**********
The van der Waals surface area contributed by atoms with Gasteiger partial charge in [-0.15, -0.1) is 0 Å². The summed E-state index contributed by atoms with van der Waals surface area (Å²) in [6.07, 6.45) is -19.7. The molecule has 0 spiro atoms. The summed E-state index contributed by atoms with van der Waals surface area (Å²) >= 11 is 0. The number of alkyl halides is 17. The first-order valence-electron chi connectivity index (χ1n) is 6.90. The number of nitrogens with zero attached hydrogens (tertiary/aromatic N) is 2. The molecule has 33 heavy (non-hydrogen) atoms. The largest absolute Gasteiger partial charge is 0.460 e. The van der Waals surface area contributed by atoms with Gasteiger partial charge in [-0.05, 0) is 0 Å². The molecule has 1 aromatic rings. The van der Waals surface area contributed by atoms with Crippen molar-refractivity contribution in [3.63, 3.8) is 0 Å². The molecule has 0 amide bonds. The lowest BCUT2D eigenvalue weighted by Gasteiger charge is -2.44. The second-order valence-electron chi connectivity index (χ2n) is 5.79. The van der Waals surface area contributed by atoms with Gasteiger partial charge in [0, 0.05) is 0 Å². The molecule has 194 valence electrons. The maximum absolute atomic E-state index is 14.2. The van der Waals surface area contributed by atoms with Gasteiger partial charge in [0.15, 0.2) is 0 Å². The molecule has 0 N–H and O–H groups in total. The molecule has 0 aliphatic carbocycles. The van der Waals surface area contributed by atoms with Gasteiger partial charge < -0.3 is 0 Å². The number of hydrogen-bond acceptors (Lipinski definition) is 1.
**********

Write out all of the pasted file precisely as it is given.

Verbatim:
The van der Waals surface area contributed by atoms with Gasteiger partial charge in [-0.15, -0.1) is 0 Å². The summed E-state index contributed by atoms with van der Waals surface area (Å²) in [6.07, 6.45) is -19.7. The molecule has 0 spiro atoms. The summed E-state index contributed by atoms with van der Waals surface area (Å²) >= 11 is 0. The number of alkyl halides is 17. The first-order valence-electron chi connectivity index (χ1n) is 6.90. The number of nitrogens with zero attached hydrogens (tertiary/aromatic N) is 2. The molecule has 33 heavy (non-hydrogen) atoms. The largest absolute Gasteiger partial charge is 0.460 e. The van der Waals surface area contributed by atoms with Gasteiger partial charge in [-0.05, 0) is 0 Å². The molecule has 1 aromatic rings. The van der Waals surface area contributed by atoms with Crippen molar-refractivity contribution in [3.63, 3.8) is 0 Å². The molecule has 0 amide bonds. The lowest BCUT2D eigenvalue weighted by Gasteiger charge is -2.44. The second-order valence-electron chi connectivity index (χ2n) is 5.79. The van der Waals surface area contributed by atoms with Gasteiger partial charge in [0, 0.05) is 0 Å². The molecule has 194 valence electrons. The maximum absolute atomic E-state index is 14.2. The van der Waals surface area contributed by atoms with Gasteiger partial charge in [0.15, 0.2) is 0 Å². The molecule has 0 N–H and O–H groups in total. The molecule has 0 aliphatic carbocycles. The van der Waals surface area contributed by atoms with Gasteiger partial charge < -0.3 is 0 Å². The number of hydrogen-bond acceptors (Lipinski definition) is 1.